The San Francisco Chronicle has reported that the opposition to Proposition 87 is being funded by San Ramon, Calif.-based Chevron Corp., which has contributed $13.1 million; Aera Energy LLP's $12.6 million; and Occidental Oil and Gas Corp.'s $4.75 million. The major contributions supporting the legislation include a total of $21.8 million from Hollywood mogul Stephen Bing ($16.5 million), Google cofounder Larry Page ($1 million), and venture capitalists John Doerr ($950,000) and Khosla ($1.1 million).

Opponents of this legislation say that a $4 billion oil tax increase will raise gas prices, create a huge bureaucracy that lacks accountability and is under no pressure to produce results. They say they are not against the development of alternative energy, but Proposition 87 is not the way to get there. Among the supporters of the "No on Prop 87" initiative are the California Taxpayers' Association, small businesses, labor organizations, schools, police, firefighters, farmers and the auto club.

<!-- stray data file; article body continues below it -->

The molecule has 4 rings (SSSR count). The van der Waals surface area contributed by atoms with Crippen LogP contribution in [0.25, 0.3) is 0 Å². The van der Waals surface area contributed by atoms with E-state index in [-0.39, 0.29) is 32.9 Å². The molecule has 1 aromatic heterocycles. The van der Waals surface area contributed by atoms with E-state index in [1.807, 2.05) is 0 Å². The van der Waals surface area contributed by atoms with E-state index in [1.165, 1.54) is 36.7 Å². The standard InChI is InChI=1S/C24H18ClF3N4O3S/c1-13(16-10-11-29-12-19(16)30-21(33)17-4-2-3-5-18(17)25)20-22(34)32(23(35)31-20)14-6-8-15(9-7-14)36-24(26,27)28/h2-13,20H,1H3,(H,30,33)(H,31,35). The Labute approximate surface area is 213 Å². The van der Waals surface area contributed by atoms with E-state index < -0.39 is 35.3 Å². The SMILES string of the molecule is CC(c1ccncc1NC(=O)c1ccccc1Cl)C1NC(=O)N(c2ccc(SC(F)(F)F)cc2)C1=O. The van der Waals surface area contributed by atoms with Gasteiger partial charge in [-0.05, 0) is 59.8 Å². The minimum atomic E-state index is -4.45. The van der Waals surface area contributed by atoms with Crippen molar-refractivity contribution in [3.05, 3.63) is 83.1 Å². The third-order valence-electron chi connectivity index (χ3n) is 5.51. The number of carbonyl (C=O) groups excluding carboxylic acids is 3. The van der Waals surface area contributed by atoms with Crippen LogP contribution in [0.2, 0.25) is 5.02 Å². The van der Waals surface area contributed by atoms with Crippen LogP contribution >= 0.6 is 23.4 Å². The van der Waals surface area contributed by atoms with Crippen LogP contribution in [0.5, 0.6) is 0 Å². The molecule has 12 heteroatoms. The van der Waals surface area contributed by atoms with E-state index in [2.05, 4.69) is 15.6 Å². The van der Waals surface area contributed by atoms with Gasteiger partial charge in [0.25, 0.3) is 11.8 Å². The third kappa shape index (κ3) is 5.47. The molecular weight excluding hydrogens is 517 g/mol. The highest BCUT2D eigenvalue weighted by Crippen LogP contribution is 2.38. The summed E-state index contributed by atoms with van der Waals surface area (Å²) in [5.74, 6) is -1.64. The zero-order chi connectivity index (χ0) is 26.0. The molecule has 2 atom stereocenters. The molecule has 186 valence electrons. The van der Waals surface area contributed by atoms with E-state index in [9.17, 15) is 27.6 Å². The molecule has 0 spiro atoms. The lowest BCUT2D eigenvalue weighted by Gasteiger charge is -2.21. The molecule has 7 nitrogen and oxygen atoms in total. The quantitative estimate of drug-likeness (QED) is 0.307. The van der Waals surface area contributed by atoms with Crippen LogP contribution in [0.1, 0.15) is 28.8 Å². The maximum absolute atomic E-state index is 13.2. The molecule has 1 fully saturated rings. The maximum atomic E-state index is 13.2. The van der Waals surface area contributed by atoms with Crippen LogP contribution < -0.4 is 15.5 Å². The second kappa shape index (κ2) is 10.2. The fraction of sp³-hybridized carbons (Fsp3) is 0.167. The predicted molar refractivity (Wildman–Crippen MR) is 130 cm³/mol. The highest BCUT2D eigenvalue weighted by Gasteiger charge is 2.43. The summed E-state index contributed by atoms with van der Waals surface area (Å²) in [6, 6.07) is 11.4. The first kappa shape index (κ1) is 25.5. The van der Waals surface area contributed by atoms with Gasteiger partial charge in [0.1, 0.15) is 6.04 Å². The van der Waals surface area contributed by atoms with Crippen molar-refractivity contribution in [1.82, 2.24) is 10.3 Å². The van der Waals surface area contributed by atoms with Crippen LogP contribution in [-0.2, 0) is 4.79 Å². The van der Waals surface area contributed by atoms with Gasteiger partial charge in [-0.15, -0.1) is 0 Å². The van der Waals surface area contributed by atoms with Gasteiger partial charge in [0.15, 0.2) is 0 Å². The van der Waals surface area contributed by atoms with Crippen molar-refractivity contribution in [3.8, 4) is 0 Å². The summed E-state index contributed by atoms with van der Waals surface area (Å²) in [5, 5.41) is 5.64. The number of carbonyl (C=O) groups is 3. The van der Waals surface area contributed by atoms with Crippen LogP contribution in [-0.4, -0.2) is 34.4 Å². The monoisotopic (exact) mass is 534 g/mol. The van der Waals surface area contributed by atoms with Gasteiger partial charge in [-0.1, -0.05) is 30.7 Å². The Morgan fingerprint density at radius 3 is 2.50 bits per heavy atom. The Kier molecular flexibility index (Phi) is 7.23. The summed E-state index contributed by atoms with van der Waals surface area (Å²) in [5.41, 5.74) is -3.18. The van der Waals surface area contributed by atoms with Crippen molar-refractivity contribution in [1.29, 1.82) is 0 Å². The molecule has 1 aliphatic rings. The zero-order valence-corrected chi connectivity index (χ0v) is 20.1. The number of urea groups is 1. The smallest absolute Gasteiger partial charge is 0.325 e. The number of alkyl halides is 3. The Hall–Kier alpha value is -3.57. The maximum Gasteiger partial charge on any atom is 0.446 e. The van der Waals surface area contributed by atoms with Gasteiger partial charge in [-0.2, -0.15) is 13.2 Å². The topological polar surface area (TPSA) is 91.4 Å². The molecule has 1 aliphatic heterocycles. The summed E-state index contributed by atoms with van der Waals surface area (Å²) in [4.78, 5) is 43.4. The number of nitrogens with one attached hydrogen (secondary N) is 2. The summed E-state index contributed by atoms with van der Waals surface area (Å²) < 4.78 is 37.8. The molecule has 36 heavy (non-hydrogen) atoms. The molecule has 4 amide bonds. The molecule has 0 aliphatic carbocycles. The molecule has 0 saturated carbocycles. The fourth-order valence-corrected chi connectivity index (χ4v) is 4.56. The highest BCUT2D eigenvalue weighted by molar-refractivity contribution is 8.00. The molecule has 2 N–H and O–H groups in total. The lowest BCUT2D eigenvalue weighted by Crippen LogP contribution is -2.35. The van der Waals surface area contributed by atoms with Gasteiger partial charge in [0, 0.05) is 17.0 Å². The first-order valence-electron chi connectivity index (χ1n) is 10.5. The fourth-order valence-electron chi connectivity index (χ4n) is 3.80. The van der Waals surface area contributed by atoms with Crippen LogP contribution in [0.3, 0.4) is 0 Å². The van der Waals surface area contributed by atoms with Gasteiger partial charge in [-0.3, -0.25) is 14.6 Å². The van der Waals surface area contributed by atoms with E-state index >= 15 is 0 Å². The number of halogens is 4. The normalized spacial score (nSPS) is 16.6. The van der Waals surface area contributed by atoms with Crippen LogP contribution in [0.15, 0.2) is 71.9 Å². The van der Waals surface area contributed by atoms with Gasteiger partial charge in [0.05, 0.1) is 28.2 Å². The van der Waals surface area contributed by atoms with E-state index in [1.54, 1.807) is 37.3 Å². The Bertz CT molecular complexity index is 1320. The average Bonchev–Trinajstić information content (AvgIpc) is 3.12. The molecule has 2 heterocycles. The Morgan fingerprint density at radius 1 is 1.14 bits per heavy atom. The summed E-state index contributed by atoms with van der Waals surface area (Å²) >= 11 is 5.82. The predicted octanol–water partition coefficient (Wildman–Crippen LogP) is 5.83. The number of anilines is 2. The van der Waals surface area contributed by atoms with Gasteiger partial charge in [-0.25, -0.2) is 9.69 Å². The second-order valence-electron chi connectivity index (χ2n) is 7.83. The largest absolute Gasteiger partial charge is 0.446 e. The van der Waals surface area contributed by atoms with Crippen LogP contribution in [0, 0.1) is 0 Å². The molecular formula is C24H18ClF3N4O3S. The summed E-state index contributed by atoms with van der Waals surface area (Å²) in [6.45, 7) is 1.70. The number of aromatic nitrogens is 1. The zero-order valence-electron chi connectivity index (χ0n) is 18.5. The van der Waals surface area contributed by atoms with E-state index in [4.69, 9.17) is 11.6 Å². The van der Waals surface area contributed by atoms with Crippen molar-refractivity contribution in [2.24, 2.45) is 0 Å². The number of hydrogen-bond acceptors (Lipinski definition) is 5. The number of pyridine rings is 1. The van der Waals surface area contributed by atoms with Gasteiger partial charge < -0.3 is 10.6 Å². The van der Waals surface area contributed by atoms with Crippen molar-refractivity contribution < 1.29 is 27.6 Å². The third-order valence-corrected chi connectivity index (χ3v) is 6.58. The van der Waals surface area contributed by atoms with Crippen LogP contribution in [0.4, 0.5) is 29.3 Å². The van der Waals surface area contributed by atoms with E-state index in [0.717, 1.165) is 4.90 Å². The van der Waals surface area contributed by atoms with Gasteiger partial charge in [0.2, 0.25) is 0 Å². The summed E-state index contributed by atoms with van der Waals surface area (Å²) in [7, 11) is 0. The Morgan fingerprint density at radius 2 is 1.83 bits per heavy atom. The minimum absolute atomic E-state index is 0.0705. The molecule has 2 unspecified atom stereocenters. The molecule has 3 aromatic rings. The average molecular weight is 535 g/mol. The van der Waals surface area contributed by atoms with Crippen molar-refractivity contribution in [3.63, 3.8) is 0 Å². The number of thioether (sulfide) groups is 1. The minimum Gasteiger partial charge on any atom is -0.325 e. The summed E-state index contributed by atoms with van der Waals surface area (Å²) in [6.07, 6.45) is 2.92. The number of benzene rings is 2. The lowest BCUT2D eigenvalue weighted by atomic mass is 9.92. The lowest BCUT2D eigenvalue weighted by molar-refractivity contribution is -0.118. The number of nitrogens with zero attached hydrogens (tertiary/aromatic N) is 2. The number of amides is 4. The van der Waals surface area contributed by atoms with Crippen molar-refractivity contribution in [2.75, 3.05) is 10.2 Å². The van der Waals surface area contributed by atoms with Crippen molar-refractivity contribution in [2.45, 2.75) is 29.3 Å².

"We agree that you need to develop alternative fuel technologies," says Al Lundeen of the "No on Prop 87" initiative. "We don't dispute that at all. The proponents [of this bill] have neglected to look at the fact that if you place additional taxes on oil production here in California, you make oil production look better elsewhere." This increases the dependence on foreign oil and adds to the price at the pump for consumers, Lundeen says.